Fred Henneke, Attorney & Counselor-At-Law
There is a lot of grossly premature chatter about “impeachment” these days. So, let’ s take a step back from the insanity and learn a little about what impeachment really is.
There was a lot of debate at the Constitutional Convention in 1787 over the powers of the Chief Executive of the new republic. The Founding Fathers were well aware of the potential danger of an all-powerful chief executive a la King George III – under no circumstances did they want to re-create that situation. Likewise, they were fully acquainted with the problems created by a weak chief executive such as that established by the Articles of Confederation. As one safeguard against the abuse of power by a strong chief executive, the Founding Fathers inserted into the Constitution a mechanism whereby the President (and all civil officers of the United States) could be removed from office – impeachment.
Article II, Section 4 of the Constitution provides that the “President … shall be removed from Office on Impeachment for, and conviction of, Treason, Bribery, or other high Crimes and Misdemeanors”. Article I, Section 2 gives to the House of Representatives “the sole Power of Impeachment”; Article I, Section 3 rests in the Senate “the sole Power to try all Impeachments.” When the President is impeached and tried, the Chief Justice of the U.S. Supreme Court presides over the trial in the Senate; a 2/3rds vote is required to remove a person from office. The sole,punishment for being impeached and convicted is removal from office and a ban on holding any further “office of honor, trust or profit under the United States”. However, the removed officer can be further tried and convicted under Law for his or her misdeeds.
Thus we see that an effort to remove a President, or other Federal officer, it is a 2 step process. The House of Representatives acts as a grand jury, receiving and reviewing evidence of crimes or misdeeds thought to qualify for impeachment. A majority of the Representatives must vote to refer one or more Articles of Impeachment – i.e., specific charges – for the process to continue. This step is what is commonly referred to as “impeachment”. If the House votes by majority in favor of one or more Articles of Impeachment, the Senate then acts as a jury to determine whether or not the impeached official is guilty of the charges brought by the House. Again, it takes a 2/3rds majority in the Senate to actually remove an officer from his position.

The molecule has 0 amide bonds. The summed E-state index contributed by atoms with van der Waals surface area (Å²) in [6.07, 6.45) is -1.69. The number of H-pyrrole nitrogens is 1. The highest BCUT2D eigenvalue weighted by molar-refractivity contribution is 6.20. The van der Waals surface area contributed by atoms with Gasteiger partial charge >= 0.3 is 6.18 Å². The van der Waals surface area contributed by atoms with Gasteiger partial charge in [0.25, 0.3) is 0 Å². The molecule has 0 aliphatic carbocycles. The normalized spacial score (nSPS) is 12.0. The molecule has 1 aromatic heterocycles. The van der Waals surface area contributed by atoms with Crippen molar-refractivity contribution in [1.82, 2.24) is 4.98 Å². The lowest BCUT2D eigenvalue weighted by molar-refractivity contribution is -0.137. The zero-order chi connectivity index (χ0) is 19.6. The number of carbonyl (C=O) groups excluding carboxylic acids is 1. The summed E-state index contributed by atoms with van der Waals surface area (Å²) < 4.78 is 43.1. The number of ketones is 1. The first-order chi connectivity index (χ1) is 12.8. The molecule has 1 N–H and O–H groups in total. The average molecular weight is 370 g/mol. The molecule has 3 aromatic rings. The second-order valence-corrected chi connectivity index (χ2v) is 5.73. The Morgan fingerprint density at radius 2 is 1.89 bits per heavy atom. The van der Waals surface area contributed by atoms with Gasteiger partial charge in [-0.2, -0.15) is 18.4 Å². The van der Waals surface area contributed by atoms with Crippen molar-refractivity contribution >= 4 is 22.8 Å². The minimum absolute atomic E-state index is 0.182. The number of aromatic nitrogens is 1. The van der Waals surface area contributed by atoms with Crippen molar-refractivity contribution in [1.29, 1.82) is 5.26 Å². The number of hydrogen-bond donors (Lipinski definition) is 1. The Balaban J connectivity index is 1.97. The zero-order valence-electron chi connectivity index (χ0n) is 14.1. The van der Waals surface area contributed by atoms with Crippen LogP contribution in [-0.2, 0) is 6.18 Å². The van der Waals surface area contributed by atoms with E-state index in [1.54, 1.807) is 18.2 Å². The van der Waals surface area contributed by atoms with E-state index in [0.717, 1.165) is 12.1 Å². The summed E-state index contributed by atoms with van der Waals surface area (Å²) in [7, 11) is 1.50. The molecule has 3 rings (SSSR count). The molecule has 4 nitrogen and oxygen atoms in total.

In our history, only 3 Presidents have been impeached; President Andrew Johnson was impeached in 1867, President Richard Nixon was impeached in 1974, and President Bill Clinton was impeached in 1998. None were forcibly removed from office, although it is widely accepted that President Nixon would have been convicted by the Senate and removed from office had he not resigned. Presidents Andrew Johnson and Bill Clinton served out the remainder of their terms.
Presidents Nixon and Clinton were impeached only after long and extensive investigations of their actions while in office. The term “impeachment” has come to be used in reference to the breaking of actual laws while in office. Originally, however, the framers used the word “malfeasance” which refers more closely to abuse of power or improper actions. Because “malfeasance” has no accepted definition, and can be all things to all people, the term “misdemeanors” was substituted for the impeachable event.
By any stretch of the imagination, use of the word “impeachment” with reference to any actions by President Trump to date is wayyyy ahead of the curve. Antipathy towards the individual does not equate to a legitimate reason for removal from office. Let’s wait until Special Prosecutor Robert Mueller completes his investigation before we start throwing around politically-charged terms.
PS. I am embarking on a European vacation later this month, returning mid-June. I hope we can resume this dialogue upon my return.